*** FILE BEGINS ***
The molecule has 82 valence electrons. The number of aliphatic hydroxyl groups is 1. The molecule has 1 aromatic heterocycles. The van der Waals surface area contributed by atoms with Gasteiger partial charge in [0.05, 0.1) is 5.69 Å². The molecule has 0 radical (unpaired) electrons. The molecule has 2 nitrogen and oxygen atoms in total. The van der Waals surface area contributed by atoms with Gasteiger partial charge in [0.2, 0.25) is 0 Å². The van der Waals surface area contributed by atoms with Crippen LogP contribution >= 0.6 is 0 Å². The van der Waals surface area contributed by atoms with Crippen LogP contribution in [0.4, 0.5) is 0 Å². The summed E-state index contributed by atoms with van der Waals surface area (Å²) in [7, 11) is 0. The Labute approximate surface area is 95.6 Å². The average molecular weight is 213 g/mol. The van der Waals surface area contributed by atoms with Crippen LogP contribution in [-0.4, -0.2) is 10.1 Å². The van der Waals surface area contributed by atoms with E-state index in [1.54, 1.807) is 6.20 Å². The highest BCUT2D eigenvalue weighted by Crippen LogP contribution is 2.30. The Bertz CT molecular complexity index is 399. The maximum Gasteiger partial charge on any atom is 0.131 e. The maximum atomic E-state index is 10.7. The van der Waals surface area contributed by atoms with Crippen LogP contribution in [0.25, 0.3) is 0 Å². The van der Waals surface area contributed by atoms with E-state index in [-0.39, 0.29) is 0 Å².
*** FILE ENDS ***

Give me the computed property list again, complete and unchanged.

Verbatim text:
The molecule has 82 valence electrons. The number of aliphatic hydroxyl groups is 1. The molecule has 1 aromatic heterocycles. The van der Waals surface area contributed by atoms with Gasteiger partial charge in [0.05, 0.1) is 5.69 Å². The molecule has 0 radical (unpaired) electrons. The molecule has 2 nitrogen and oxygen atoms in total. The van der Waals surface area contributed by atoms with Gasteiger partial charge in [0.2, 0.25) is 0 Å². The van der Waals surface area contributed by atoms with Crippen LogP contribution >= 0.6 is 0 Å². The van der Waals surface area contributed by atoms with Crippen LogP contribution in [0.4, 0.5) is 0 Å². The summed E-state index contributed by atoms with van der Waals surface area (Å²) in [7, 11) is 0. The Labute approximate surface area is 95.6 Å². The average molecular weight is 213 g/mol. The van der Waals surface area contributed by atoms with Crippen LogP contribution in [-0.4, -0.2) is 10.1 Å². The van der Waals surface area contributed by atoms with E-state index in [1.54, 1.807) is 6.20 Å². The highest BCUT2D eigenvalue weighted by Crippen LogP contribution is 2.30. The Bertz CT molecular complexity index is 399. The maximum Gasteiger partial charge on any atom is 0.131 e. The maximum atomic E-state index is 10.7. The van der Waals surface area contributed by atoms with Crippen LogP contribution in [0.25, 0.3) is 0 Å². The van der Waals surface area contributed by atoms with E-state index in [-0.39, 0.29) is 0 Å².